Two days ago I slung into Glasgow, and although the North Lodge Hostel was so very inviting, I had to press on to Edinburgh where I enjoyed such times before and thus far has replicated its previous incarnation. I bed in Brodies Hostel, located on the Royal Mile, a hip active joint where you're immediately taken in and baptized into the word they've created here. A fantastic opportunity to use a real live kitchen was taken wholly advantage of before rediscovering the city once more.

I'm not sure how much time I will spend here, but know only that it will surely not be enough time. There are places we all chance upon and each time we return open up new reasons to stay.

Tomorrow I shall adventure, but foremost I shall climb to Arthur's Seat, an immense mountain that looms over the city that has been shaped by wind and time to take the shape of an ancient throne that prevails over the entire city below it. The winds can get up to 50 to 60 mph daily up there and because of that there are posts and ropes to haul yourself to the top.

There are sprawling ancient cities, vast metropolises set over winding rivers, ports of call that get built up age after age, but there is something primordial, humanly massive about the creation of a city among the mountains that stands the test of time which instills a certain awe, and perhaps humility.

That is Edinburgh.

- C

Friday, December 02, 2005

Rodin's Hell

Friday, December 2 - Paris

You nearly are required to be in museums in Paris, because it costs too much to be anywhere else, including the toilets, which will run you about 50 cents. Cafes are warm, but they too cost coin and if you finish your drink and dont leave, they glare at you. So, its museums.

Today I hit the Rodin Musee - you know, the guy who sculpted The Thinker. This guy's stuff is really impressive. The most startling was a piece called Gates of Hell; which is an enormous gate some 20+ feet tall, made of metal designed in influence by Dante's Inferno. It was absolutely stunning. So much size and detail, including a tiny version of the thinker, originally supposed to represent the artist and writer with the visions of the world on his mind as he lives his work.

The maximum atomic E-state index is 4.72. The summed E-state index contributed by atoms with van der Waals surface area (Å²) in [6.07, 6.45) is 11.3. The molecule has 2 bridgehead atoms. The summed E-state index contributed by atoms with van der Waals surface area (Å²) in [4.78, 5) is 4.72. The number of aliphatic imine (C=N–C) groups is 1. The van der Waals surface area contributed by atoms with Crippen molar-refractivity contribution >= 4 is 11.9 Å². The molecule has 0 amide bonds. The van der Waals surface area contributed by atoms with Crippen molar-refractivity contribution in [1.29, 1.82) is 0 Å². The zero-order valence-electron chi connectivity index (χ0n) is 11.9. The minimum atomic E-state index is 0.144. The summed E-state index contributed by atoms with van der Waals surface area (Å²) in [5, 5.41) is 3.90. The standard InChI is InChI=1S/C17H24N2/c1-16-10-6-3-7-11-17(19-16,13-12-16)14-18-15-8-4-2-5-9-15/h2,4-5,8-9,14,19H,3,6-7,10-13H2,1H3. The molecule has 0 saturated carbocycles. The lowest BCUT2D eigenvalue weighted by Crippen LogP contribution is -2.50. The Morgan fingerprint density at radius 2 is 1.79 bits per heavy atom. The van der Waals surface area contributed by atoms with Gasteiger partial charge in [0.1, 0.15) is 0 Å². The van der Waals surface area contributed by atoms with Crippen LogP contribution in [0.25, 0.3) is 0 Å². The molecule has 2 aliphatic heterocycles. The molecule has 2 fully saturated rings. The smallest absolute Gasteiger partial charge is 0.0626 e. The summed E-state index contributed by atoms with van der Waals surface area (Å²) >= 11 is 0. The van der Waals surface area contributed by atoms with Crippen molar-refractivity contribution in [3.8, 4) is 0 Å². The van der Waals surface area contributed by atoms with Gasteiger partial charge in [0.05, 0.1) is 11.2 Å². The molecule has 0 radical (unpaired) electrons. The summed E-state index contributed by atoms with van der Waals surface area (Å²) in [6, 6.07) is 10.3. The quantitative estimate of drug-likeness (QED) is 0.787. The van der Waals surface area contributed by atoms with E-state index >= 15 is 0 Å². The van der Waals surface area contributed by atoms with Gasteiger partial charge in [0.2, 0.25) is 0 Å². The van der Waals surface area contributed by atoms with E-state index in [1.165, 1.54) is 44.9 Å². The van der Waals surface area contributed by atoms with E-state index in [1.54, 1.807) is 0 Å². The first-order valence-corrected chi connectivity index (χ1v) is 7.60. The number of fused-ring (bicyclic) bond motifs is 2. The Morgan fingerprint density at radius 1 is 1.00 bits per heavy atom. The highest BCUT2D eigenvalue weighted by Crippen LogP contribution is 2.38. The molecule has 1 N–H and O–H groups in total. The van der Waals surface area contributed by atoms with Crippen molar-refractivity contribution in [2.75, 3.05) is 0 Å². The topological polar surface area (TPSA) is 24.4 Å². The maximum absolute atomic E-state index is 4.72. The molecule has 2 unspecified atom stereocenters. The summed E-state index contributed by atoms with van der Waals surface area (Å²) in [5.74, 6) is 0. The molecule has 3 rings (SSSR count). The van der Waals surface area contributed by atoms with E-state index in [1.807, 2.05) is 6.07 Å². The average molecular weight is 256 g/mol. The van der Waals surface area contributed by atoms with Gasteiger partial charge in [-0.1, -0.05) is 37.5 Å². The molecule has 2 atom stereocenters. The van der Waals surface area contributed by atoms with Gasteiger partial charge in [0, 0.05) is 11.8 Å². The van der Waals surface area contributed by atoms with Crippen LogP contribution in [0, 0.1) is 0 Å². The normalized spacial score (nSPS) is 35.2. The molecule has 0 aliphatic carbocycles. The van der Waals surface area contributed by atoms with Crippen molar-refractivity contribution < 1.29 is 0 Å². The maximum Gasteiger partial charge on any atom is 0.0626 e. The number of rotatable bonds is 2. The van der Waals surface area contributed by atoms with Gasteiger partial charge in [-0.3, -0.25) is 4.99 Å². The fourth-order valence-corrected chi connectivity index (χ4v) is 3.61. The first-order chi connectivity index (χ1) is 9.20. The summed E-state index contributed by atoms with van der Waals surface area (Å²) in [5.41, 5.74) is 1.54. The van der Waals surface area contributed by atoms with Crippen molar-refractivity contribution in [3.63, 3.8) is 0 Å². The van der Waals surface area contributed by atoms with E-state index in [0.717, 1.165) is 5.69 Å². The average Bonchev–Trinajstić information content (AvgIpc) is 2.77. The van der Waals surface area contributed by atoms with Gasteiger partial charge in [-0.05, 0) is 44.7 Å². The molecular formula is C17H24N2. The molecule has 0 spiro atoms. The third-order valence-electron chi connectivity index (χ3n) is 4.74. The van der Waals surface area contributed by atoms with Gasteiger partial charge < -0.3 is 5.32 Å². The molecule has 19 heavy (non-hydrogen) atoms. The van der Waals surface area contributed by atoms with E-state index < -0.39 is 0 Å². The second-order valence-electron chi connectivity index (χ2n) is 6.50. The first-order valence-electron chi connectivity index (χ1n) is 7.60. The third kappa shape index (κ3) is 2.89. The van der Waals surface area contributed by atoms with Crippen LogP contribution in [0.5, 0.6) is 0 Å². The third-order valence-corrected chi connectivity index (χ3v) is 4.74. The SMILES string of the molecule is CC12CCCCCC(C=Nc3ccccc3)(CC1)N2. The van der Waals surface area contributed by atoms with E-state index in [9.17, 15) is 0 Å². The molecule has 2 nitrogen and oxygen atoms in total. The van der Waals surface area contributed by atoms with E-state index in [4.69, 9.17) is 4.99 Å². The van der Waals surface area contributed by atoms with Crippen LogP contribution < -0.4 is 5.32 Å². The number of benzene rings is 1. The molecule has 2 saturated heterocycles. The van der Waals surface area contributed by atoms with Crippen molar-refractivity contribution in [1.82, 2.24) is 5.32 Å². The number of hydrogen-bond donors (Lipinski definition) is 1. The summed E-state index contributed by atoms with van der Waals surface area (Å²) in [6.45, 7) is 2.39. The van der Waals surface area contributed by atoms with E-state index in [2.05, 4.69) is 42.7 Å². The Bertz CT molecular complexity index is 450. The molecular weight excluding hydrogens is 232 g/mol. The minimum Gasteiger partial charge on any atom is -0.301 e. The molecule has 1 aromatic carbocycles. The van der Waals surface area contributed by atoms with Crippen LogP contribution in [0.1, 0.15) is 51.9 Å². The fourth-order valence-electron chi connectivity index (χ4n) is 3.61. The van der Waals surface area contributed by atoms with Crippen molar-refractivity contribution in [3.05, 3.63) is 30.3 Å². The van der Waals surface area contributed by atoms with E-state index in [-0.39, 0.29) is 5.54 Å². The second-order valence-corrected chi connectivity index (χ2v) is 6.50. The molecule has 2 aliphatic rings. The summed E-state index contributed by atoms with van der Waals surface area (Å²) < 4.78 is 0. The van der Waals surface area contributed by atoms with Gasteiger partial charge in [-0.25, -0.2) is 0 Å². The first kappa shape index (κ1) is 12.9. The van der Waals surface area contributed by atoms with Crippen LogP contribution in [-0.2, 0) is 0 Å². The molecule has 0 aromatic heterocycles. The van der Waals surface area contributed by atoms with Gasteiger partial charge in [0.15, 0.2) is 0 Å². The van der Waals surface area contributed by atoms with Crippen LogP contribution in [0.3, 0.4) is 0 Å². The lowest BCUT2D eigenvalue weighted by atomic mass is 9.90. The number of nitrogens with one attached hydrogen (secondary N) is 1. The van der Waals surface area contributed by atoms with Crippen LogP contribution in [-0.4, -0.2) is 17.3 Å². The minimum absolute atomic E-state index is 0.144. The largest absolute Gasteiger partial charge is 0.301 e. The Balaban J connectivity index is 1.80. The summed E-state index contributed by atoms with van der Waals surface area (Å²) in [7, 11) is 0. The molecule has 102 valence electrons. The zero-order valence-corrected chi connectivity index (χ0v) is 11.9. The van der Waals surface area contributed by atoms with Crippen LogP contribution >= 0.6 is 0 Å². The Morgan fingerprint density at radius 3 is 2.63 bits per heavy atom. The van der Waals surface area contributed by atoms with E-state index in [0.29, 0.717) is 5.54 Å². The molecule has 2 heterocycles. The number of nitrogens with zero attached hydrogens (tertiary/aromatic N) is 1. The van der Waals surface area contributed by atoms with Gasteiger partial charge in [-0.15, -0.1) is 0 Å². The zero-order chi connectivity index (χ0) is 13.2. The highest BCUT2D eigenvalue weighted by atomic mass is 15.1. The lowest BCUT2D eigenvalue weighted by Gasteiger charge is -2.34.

The weather was a hair better than yesterday, but still cold enough to send people scurrying for cover as night fell.

Note: There is complete truth to the rumor that people smell more in France than other places. Don't know if it's a cultural statement by them or something, but it can get mighty foul.

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Thursday, December 01, 2005

the mountain of the art world

Thursday December 1 - Paris

Bagettes, chain-smoking, winos, fantqstic art - a recipe for Paris.

(My apologies in advance for any typos - this is a french keyboard and everything on it is all jumbled up. Nothing like having to shift to use the period)

Paris is both huge as well as cold. Not the people so much as the wind. I havent yet made up my mind on my overall opinion of the place, but they really do have some nice museums. The Musee d'Orsay was brilliant with its work from the 1880's to the 1910's, of special note for me were being able to view Picasso's self portait, rooms full of Degas, and my long favs - Seurat and Monet.

Then came the mighty Louvre. What a collosal place. I spent over 8 hours there and still didnt see everything. There was the largest collection in the world of DeVincis, which only numbered 4, including naturally Mona Lisa. Like I thought, she was smirking at all the people. My favorites though were Ingres, Prud'hon, Vien, but the one ^painter of note I found myself studying the most was Rembrandt. I found a room of perhaps 20 of his paintings, where not too many people passed through, and spent a good 40 mins there. He creates a quality of life on the canvas that is just breathtaking, yet sad.

The Eiffle Tower is just bloody big. Impressive, but unless there was money involved there was no way I was paying someone to climb those steps in the cold wind. Nope.

Today I visted Cimetiere du Pere Lachaise, an absolutely massive place where laying to rest are the likes of Chopin, Oscar Wilde, Seurat, Proust, Jim Morrison, Moliere, Corot, Pisarro, etc. It is a beautiful place with huge structures that were both monuments and statements at once.

Will spend a few more days here, but this is a place to visit in better weather for certain. But I tell you - if you are here in the cold, be sure to enjoy the way Paris lights up for christmas - they do like a good light show...

For now, I must wander back to the lodging to warm up...

Oh - will post qbout my adventures in Venice and Bergamo Italy when the entire country went on strike. You've never imagined the mess....